What Would Life for Christians Look Like Under a Clinton Presidency?

hillaryclintonwikileaks_c0-120-3829-2352_s885x516During the second presidential debate, Gorbah Hamed, a Muslim woman, asked Donald Trump to address her fears about living as a Muslim in the United States following the presidential election.

This isn’t the first time the media has asked questions about what life for Muslims would look like under a Trump presidency, and rightly so. Ever since Trump infamously proposed banning Muslims from entering the United States, journalists have been eagerly raising questions about whether the Republican nominee is a closeted Islamophobe, anxiously awaiting the opportunity to deny Muslims their constitutional rights.

Ironically (or not, depending on your opinions about the news media), I haven’t yet heard journalists ask an analogous question of Secretary Clinton: What would life for Christians look like under a Clinton presidency?

What reasons has Mrs. Clinton given for Christians to be so concerned about their constitutional right to live according to the precepts of their faith and the dictates of their consciences?

First, Clinton supports coercive non-discrimination statutes that trample upon the consciences of religious organizations and Christian business owners.

In remarks made to an event hosted by the militantly anti-Christian Human Rights Campaign, Clinton voicedher support for the Federal Equality Act. Critics warn that the Federal Equality Act would dismantle the essential pillars of religious liberty protections by amending the 1964 Civil Rights Act to include protections for sexual orientation and gender identity.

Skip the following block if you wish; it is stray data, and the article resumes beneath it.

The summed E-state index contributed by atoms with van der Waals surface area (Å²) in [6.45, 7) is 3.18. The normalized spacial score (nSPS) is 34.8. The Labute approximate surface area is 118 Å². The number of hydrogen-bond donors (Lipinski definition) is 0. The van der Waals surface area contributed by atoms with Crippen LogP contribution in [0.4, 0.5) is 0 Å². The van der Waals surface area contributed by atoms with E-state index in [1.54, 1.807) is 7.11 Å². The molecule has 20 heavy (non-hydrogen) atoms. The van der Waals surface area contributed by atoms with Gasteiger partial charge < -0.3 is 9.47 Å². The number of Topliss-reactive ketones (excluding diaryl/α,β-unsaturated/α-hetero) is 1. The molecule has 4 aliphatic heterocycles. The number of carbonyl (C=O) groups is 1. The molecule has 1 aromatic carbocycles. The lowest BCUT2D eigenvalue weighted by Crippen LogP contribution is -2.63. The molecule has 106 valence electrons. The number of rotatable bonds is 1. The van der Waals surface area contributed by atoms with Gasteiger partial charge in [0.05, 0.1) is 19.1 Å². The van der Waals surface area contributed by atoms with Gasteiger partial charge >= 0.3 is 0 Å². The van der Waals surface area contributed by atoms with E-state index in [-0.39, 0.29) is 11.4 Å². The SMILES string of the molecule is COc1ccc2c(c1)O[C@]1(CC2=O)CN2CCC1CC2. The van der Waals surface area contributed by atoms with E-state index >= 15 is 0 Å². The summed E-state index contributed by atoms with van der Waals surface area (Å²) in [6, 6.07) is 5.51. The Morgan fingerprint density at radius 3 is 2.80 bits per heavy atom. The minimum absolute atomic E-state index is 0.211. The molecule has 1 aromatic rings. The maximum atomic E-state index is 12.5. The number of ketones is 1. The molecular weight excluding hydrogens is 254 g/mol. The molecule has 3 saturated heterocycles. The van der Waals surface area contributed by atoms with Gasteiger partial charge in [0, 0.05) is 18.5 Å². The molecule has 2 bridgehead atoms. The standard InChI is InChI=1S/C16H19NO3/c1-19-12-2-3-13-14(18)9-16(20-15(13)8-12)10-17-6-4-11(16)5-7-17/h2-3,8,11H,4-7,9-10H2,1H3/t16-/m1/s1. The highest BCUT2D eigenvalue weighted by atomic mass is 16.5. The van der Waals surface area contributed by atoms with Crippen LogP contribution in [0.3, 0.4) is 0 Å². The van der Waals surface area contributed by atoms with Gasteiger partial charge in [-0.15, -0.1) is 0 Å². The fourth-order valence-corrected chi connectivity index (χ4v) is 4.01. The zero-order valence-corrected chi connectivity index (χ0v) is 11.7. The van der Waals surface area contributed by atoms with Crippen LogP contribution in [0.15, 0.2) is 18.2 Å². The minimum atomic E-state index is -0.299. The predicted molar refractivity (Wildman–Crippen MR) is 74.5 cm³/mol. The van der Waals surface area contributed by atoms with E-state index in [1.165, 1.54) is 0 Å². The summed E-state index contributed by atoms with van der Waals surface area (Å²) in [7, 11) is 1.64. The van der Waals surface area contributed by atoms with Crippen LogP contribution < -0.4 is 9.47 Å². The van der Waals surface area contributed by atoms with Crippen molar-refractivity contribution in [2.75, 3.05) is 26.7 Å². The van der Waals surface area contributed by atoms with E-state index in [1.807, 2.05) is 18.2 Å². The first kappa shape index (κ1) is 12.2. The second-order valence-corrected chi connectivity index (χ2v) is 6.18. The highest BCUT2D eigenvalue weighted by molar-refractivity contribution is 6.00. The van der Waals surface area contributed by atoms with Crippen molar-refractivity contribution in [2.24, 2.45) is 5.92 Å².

If signed by President Clinton, the Federal Equality Act could be used to compel Christian colleges to allow transgender biological males to live in female dorms. Likewise, Christian ministries should expect penalties if they refuse to employ practicing homosexuals. And Catholic adoption agencies could lose their licenses to operate if they follow their Church’s teaching by refusing to provide their services to same-sex couples. (Catholic adoption agencies have already stopped operating in both Massachusetts and Illinois because of similar state non-discrimination laws – an unfortunate development for the tens of thousands of children waiting to be adopted every year).

Mrs. Clinton also decried the Supreme Court’s ruling that allows Christian-owned companies like Hobby Lobby to refrain from providing abortifacients to employees. She called the Supreme Court’s affirmation of the business owners’ right of conscience “deeply disturbing.”

Under a Clinton administration, religious organizations and Christian business owners who don’t agree with the federal government’s revolutionary legal assaults on life, marriage, and gender should anticipate being given two options: repudiate the doctrines of your faith or expect the fist of government to squash you.

Second, consider Hillary Clinton’s comments at the 2015 Women in the World Summit regarding abortion. In her keynote address, she expressed her regret that too many women are “denied” reproductive healthcare and expressly stated that “deep seated cultural codes, religious beliefs and structural biases have to be changed.”